As someone with a passion for creative writing and a future career in medicine, I have always been interested in how others manage to intertwine these two disciplines. Oliver Sacks, author of several books including The Man Who Mistook His Wife for a Hat and Other Clinical Tales, is one of the most prominent physician-writers. Sacks’s writing validates my belief that these two fields are not mutually exclusive but actually complement each other quite effectively. Sacks makes storytelling science and science storytelling. His book is divided into four sections—losses, excesses, transports, and the world of the simple—each of which contains a series of clinical tales focusing on an individual’s experience with a neurological disorder.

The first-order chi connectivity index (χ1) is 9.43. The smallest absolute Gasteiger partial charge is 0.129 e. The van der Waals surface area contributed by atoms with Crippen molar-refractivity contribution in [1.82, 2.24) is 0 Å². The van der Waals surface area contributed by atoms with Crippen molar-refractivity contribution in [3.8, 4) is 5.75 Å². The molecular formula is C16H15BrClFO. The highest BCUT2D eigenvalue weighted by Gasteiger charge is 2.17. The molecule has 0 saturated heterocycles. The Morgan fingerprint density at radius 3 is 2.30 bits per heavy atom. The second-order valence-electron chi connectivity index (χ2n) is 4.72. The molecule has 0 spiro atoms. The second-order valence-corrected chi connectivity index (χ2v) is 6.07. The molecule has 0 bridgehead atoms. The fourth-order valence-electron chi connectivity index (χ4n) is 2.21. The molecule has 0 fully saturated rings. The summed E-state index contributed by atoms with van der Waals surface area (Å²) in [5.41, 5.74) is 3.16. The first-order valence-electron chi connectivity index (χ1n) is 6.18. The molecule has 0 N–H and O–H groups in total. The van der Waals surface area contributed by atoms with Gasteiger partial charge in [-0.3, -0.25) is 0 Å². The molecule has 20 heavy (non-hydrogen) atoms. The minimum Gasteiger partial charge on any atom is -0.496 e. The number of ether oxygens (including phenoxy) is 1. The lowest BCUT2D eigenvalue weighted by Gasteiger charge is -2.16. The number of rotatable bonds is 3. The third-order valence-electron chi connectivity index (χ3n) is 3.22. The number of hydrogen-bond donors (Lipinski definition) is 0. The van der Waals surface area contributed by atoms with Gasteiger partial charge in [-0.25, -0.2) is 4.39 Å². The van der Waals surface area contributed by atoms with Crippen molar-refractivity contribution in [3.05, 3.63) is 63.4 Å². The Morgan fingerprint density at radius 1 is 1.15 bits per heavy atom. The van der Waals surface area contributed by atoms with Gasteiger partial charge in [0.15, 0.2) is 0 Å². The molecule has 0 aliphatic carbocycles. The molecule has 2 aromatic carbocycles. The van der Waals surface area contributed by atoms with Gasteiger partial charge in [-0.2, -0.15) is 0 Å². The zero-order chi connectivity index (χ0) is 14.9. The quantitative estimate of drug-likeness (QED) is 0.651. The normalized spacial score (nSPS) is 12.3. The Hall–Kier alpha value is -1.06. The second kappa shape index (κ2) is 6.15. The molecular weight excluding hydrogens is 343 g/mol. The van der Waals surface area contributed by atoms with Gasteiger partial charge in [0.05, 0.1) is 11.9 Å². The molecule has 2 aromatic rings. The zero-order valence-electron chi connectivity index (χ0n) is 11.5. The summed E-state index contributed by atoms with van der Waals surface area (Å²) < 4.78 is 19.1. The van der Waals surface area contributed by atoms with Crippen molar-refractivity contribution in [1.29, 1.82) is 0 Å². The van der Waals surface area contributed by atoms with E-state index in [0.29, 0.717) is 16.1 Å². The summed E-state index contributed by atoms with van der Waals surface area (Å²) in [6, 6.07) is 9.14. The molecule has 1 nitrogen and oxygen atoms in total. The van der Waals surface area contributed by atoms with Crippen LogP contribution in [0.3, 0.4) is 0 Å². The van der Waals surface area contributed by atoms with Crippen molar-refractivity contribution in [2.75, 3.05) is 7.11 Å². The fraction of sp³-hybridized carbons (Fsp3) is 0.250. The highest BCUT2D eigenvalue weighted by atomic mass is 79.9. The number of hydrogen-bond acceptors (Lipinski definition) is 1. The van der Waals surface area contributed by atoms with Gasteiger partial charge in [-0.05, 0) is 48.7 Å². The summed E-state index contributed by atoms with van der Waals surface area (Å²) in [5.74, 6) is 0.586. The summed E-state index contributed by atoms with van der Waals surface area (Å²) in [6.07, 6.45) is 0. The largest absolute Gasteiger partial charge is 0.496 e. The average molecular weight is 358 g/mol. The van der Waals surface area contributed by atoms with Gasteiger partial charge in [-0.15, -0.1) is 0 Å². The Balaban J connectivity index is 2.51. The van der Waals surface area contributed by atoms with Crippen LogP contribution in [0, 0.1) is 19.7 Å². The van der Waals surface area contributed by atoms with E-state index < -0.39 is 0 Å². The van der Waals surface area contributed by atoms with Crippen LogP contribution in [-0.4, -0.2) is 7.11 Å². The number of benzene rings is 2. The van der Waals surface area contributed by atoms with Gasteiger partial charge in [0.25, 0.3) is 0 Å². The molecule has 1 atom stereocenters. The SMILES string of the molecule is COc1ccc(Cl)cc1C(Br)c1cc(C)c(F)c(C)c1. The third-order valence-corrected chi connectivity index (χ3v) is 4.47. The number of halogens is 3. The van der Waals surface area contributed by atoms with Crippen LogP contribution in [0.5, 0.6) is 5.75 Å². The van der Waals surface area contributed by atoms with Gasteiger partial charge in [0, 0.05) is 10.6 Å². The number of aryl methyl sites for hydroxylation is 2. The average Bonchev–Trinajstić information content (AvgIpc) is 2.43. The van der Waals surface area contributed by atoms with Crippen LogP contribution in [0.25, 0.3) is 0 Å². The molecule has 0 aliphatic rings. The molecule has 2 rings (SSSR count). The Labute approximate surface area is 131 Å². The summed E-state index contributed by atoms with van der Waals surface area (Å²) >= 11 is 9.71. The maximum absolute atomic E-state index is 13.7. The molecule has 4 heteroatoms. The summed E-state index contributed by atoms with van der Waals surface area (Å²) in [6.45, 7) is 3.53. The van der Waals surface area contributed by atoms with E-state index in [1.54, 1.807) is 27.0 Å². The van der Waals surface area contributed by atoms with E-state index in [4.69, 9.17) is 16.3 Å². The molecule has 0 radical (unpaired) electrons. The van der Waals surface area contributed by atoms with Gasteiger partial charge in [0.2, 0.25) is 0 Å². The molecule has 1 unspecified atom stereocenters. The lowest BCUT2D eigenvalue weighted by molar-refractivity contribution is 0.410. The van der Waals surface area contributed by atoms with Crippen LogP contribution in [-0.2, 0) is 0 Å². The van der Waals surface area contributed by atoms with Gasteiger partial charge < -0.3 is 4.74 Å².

As a competitive long-distance runner, I have often debated the validity of athletic talent. While talent seems to play a key role in sports like soccer, basketball, and tennis which require a sophisticated level of hand-eye coordination, gracefulness, and spatial perception, it seems less critical to endurance sports. I’d like to suggest that pain tolerance is in fact the most important skill of endurance athletes. I believe that this tolerance depends upon an individual’s ability to process and experience physical sensations normally classified as pain as something else. Finally, I assert that pain tolerance can be learned and may affect arenas other than athletics.